I think I mentioned that I am the Vigo County (Indiana) Historian. For several years I have worked from time-to-time to piece together the life of actress Valeska Suratt and have written newspaper accounts and given talks about her career. She adopted the single "r" spelling. I have examined the life of her siblings but have not specifically searched for genealogical data except where it is coincidental to Valeska or where I might run into information by accident.
The Ralph Surratts located in Terre Haute in about 1888 from Owensville. Ralph was a blacksmith. By the time of the family's arrival, children Austin, Valeska and Leah were already born. Another child, Ralph -- who was called "Judge" even as a youth -- was born here, I think. There are many stories about Valeska in early magazines and newspapers where it is contended that she is a "native of Terre Haute, Indiana." For that reason, I suspect, the cinema databases and some screen encyclopedia list Terre Haute as her place of birth.
I do not think Austin married or had any children before he was killed in 1902. Confusion exists as the precise date Valeska was born. It could have been 1882 or 1884. Leah, I believe, was two years younger, placing her birth date in 1884 or 1886. I am inclined to believe, after examining census data, that Valeska was born in 1882 and Leah 1884 though Leah told a local journalist in a 1961 interview that the family moved to Terre Haute when Valeska was 4. The journalist may have been confused. Leah might have been four when the family moved.
Valeska married twice. The first marriage was to vaudeville comic Billy Gould. That marriage occured in 1904 or before based upon information I recently found. According to one report, Gould died but I have been unable to find his death date. Later she married actor Fletcher Norton. I do not know how that marriage ended but, I suspect, by divorce. Valeska died in 1962 in a Washington, D.C. retirement home.
Leah married twice, too. The first marriage was in January 1904 to John Jahries of Terre Haute in Vigo County. I have that marriage certificate. The Jahries moved to California where John became a scenic designer or related trade in Hollywood. Her second husband was named "Hinchliffe." Leah died in 1980.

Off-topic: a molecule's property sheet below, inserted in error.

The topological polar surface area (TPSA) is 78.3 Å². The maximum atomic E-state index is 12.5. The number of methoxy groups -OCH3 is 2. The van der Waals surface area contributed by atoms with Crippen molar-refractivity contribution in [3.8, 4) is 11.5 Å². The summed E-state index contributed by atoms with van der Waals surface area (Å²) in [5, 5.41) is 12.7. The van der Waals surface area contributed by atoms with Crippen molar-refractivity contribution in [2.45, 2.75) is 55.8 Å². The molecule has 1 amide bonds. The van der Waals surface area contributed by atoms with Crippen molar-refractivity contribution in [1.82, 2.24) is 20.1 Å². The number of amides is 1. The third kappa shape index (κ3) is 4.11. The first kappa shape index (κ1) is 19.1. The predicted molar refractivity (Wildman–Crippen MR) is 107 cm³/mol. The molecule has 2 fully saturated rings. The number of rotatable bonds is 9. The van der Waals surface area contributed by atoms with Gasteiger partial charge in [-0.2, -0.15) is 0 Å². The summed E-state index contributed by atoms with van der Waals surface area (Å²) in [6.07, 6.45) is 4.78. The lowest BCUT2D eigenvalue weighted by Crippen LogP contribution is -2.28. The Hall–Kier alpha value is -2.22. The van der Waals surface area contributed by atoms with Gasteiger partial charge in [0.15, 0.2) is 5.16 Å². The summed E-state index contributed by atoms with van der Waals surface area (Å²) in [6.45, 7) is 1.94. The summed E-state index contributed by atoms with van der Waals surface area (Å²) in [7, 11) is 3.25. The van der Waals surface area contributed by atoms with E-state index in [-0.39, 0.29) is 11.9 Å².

Ralph "Judge" Surratt was killed in 1950 in Alaska. He was a film photographer who apparently was well known in Alaska. He was married and had at least one child named Ralph, Jr. (probably should have been "Ralph III.") Paul Sarrett's excellent website has some information about his marriage that I do not have.
I have no association with the family; however, I did become acquainted with a lady named Elizabeth Lauer who was the Suratt/Surratt's housekeeper in 1913-1915. She died a couple of months ago at 102.
If you do not know much about Valeska's career, I could provide that information and, also, give you some specific dates on matters described above. She had a spectacular career in vaudeville, legitimate theater, then silent films and, finally, vaudeville again stretching from 1905 to the mid 1920s. She was one of the highest paid stage and screen personalities of her day. She was the bona fide headliner in 12 motion pictures, 11 of which were films in which she played a vamp." Some time around WW I, she seemed to become nearly fanatical about religion. She wrote a screenplay of "Mary Magdalena" and gave it to Will Hays and Cecil B. DeMille to review. They kept it but rejected it. A couple of years later, DeMille made "The King of Kings" and Valeska accused Hays/DeMille of stealing her script. The litigation ended in 1930 with some sort of settlement. About that time, Valeska -- one of the most visible of all theater personalities -- disappeared from view, apparently going into seclusion. Some suggested she was blacklisted. Others suggest she simply was a religious zealot. Of course, the vaudeville era was coming to a screeching halt about that time due to the popularity of talking films. Valeska was asked to write her autobiography but it was never published because, according to one quote, Valeska contended she was the "Mother of God." In the late Thirties a benefit was held on her behalf but she apparently frittered away the proceeds, perhaps to charity. It was said that, during WW I, she gave $500 a week to the American Red Cross. He whereabouts after that have not been traced until she ended up in the Washington retirement home many years later.
The above is a snippet of information I have acumulated in the course of trying to put together a biography.
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